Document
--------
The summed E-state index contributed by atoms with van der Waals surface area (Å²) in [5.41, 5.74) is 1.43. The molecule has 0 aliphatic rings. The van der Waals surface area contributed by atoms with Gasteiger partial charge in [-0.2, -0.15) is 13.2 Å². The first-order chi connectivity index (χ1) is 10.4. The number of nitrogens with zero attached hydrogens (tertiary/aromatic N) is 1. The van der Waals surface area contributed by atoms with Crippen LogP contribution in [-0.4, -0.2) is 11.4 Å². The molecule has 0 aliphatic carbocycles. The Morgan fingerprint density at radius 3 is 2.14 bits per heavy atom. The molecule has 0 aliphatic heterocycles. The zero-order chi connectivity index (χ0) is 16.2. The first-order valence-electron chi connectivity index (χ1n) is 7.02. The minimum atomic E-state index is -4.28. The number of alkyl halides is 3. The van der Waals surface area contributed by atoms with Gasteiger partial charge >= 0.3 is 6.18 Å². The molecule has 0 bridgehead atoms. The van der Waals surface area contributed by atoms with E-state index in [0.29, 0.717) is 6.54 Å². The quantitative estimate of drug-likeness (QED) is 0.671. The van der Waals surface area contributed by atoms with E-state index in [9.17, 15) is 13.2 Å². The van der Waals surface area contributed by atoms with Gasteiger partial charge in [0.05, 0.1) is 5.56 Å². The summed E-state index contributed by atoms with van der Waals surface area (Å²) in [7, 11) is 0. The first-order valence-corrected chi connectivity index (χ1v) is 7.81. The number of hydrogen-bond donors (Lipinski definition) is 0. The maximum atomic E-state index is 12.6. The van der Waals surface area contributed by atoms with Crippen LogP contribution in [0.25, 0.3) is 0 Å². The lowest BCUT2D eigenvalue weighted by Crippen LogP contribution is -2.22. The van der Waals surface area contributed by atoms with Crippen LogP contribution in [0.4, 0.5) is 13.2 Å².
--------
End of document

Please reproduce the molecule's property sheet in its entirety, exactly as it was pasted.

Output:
The summed E-state index contributed by atoms with van der Waals surface area (Å²) in [5.41, 5.74) is 1.43. The molecule has 0 aliphatic rings. The van der Waals surface area contributed by atoms with Gasteiger partial charge in [-0.2, -0.15) is 13.2 Å². The first-order chi connectivity index (χ1) is 10.4. The number of nitrogens with zero attached hydrogens (tertiary/aromatic N) is 1. The van der Waals surface area contributed by atoms with Crippen LogP contribution in [-0.4, -0.2) is 11.4 Å². The molecule has 0 aliphatic carbocycles. The Morgan fingerprint density at radius 3 is 2.14 bits per heavy atom. The molecule has 0 aliphatic heterocycles. The zero-order chi connectivity index (χ0) is 16.2. The first-order valence-electron chi connectivity index (χ1n) is 7.02. The minimum atomic E-state index is -4.28. The number of alkyl halides is 3. The van der Waals surface area contributed by atoms with Gasteiger partial charge >= 0.3 is 6.18 Å². The molecule has 0 bridgehead atoms. The van der Waals surface area contributed by atoms with E-state index in [0.29, 0.717) is 6.54 Å². The quantitative estimate of drug-likeness (QED) is 0.671. The van der Waals surface area contributed by atoms with E-state index in [9.17, 15) is 13.2 Å². The van der Waals surface area contributed by atoms with Gasteiger partial charge in [0.05, 0.1) is 5.56 Å². The summed E-state index contributed by atoms with van der Waals surface area (Å²) in [7, 11) is 0. The first-order valence-corrected chi connectivity index (χ1v) is 7.81. The number of hydrogen-bond donors (Lipinski definition) is 0. The maximum atomic E-state index is 12.6. The van der Waals surface area contributed by atoms with Crippen LogP contribution in [0.25, 0.3) is 0 Å². The lowest BCUT2D eigenvalue weighted by Crippen LogP contribution is -2.22. The van der Waals surface area contributed by atoms with Crippen LogP contribution in [0.4, 0.5) is 13.2 Å².